This is an archived article that was published on sltrib.com in 2013, and information in the article may be outdated. It is provided only for personal research purposes and may not be reprinted.
Kidnap victim Elizabeth Smart made national headlines this week by saying that she didn't try to escape from her captors because she felt like a "chewed-up piece of gum, nobody re-chews a piece of gum, you throw it away."
Having been repeatedly raped, Smart told a Johns Hopkins human-trafficking forum, it was "easy ... to feel like you no longer have worth, you no longer have value. Why would it even be worth screaming out? Why would it even make a difference if you are rescued? Your life still has no value."
Smart said she heard the chewed-gum analogy from a teacher. Now, many commenters are pointing to her Mormon faith, in which some members in the past have used such images to discourage premarital sex.
These analogies may be long gone from LDS usage, writes blogger Kristine Haglund in a post at bycommonconsent.com, but a false connection between rape and chastity subtly remains.
"The very first scripture [LDS] girls are required to study in their Personal Progress work [booklet] on the value of Virtue is Moroni 9:9, which describes young women as having lost their virtue by being raped," Haglund writes.
The verse says: "For behold, many of the daughters of the Lamanites have they taken prisoners; and after depriving them of that which was most dear and precious above all things, which is chastity and virtue "
Haglund is emphatic about eliminating any suggestion that a rapist can take away a person's virtue.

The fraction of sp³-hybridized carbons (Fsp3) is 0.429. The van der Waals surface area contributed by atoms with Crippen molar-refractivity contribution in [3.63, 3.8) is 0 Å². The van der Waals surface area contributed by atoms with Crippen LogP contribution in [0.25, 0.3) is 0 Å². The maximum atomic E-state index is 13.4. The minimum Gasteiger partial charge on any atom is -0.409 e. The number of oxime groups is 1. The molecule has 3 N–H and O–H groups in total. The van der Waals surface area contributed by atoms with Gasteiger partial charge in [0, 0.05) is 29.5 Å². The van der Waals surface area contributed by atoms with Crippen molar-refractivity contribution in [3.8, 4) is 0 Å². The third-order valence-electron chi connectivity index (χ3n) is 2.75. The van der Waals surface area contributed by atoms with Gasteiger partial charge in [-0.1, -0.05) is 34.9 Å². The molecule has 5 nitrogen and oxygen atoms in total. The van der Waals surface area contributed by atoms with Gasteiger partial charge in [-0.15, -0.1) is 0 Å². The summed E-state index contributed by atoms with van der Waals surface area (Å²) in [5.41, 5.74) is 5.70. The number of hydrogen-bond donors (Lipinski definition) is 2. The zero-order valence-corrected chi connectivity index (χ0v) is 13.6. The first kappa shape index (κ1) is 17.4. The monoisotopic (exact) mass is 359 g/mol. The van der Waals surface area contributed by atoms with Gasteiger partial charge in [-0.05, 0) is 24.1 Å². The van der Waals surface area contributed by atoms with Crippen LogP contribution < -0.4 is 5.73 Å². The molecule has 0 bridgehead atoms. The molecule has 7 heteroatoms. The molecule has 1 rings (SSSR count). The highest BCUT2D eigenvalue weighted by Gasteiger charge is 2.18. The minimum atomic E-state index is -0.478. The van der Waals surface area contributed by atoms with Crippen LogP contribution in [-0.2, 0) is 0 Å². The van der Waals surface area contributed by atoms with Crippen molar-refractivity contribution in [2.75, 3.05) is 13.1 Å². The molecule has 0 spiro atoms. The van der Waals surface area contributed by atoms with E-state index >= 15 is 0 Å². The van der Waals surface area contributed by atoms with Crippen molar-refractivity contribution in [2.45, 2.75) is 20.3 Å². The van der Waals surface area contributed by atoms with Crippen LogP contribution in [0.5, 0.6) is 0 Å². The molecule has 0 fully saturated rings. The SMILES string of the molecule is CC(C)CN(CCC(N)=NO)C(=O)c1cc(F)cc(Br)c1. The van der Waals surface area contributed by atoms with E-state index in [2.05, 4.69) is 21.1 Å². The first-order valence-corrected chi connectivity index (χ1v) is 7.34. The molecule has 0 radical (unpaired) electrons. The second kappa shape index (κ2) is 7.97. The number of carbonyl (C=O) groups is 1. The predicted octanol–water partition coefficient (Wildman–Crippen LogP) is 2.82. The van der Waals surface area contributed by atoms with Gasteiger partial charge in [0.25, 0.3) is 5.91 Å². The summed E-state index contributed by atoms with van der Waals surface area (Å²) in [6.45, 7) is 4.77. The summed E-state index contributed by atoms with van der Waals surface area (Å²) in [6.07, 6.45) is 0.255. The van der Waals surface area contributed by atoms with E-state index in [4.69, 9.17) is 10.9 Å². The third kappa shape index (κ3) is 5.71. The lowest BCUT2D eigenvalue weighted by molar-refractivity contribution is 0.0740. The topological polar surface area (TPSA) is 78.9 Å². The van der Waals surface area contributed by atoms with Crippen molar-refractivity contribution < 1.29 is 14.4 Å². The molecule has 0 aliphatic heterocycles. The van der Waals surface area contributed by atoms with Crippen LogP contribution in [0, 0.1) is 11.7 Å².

"That scripture reference needs to go, NOW," she writes. "And we need to start explicitly teaching that this scripture reflects a cultural mistake among Book of Mormon peoples in their understanding of virtue, one which fails to properly apply the principle of agency and denies the power of the Atonement. The chastity in which the Lord delights (Jacob 2) is not merely virginity, and cannot be taken away by another person, especially not by violence or abuse."
Remove that reference, Haglund asks the Utah-based Church of Jesus Christ of Latter-day Saints. "Do it now."
For Smart, comfort came partly in the form of a "blessing," or healing prayer, by the late LDS Church President Gordon B. Hinckley, who assured her that she was not responsible for anything that had happened to her when she was being controlled by her captors.
That is in line with LDS teachings, according to church spokeswoman Ruth Todd.
"Victims of rape, incest, or other sexual abuse are not guilty of sin. If you have been a victim of any of these crimes, know that you are innocent and that God loves you," reads a church pamphlet, For the Strength of Youth.
The church's official Handbook for local leaders makes the same point: "Victims of sexual abuse (including rape) often suffer serious trauma and feelings of guilt. Victims of the evil acts of others are not guilty of sin."
No word on whether that scriptural reference will be removed from or otherwise explained in the young women's booklet.
Peggy Fletcher Stack